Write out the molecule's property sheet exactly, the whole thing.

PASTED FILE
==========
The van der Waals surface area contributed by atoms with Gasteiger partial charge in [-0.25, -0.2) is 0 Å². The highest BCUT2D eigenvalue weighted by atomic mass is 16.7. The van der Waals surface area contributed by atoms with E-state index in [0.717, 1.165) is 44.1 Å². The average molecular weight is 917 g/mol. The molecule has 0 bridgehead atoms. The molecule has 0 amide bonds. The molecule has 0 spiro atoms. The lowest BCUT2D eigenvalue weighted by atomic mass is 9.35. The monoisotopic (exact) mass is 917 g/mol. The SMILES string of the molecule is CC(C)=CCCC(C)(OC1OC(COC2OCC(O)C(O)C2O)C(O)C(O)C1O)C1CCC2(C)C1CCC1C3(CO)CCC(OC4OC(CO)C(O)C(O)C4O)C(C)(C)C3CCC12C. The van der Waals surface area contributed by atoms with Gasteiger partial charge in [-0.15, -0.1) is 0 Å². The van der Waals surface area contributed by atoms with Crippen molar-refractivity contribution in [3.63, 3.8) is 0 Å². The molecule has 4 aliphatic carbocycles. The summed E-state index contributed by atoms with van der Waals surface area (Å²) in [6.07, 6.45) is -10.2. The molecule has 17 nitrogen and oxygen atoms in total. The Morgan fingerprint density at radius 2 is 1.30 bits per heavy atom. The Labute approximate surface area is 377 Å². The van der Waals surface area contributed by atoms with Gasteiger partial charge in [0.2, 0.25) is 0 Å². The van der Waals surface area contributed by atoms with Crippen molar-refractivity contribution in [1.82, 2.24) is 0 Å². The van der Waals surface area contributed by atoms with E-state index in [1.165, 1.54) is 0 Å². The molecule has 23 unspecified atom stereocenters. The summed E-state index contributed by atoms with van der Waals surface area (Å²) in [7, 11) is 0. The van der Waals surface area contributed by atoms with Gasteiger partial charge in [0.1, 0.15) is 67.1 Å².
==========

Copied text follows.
The van der Waals surface area contributed by atoms with Gasteiger partial charge in [-0.25, -0.2) is 0 Å². The highest BCUT2D eigenvalue weighted by atomic mass is 16.7. The van der Waals surface area contributed by atoms with E-state index in [0.717, 1.165) is 44.1 Å². The average molecular weight is 917 g/mol. The molecule has 0 bridgehead atoms. The molecule has 0 amide bonds. The molecule has 0 spiro atoms. The lowest BCUT2D eigenvalue weighted by atomic mass is 9.35. The monoisotopic (exact) mass is 917 g/mol. The SMILES string of the molecule is CC(C)=CCCC(C)(OC1OC(COC2OCC(O)C(O)C2O)C(O)C(O)C1O)C1CCC2(C)C1CCC1C3(CO)CCC(OC4OC(CO)C(O)C(O)C4O)C(C)(C)C3CCC12C. The van der Waals surface area contributed by atoms with Gasteiger partial charge in [-0.15, -0.1) is 0 Å². The van der Waals surface area contributed by atoms with Crippen molar-refractivity contribution in [3.63, 3.8) is 0 Å². The molecule has 4 aliphatic carbocycles. The summed E-state index contributed by atoms with van der Waals surface area (Å²) in [6.07, 6.45) is -10.2. The molecule has 17 nitrogen and oxygen atoms in total. The Morgan fingerprint density at radius 2 is 1.30 bits per heavy atom. The Labute approximate surface area is 377 Å². The van der Waals surface area contributed by atoms with Gasteiger partial charge in [0.2, 0.25) is 0 Å². The van der Waals surface area contributed by atoms with Crippen molar-refractivity contribution in [1.82, 2.24) is 0 Å². The van der Waals surface area contributed by atoms with E-state index in [1.165, 1.54) is 0 Å². The molecule has 23 unspecified atom stereocenters. The summed E-state index contributed by atoms with van der Waals surface area (Å²) in [7, 11) is 0. The van der Waals surface area contributed by atoms with Gasteiger partial charge in [0.1, 0.15) is 67.1 Å².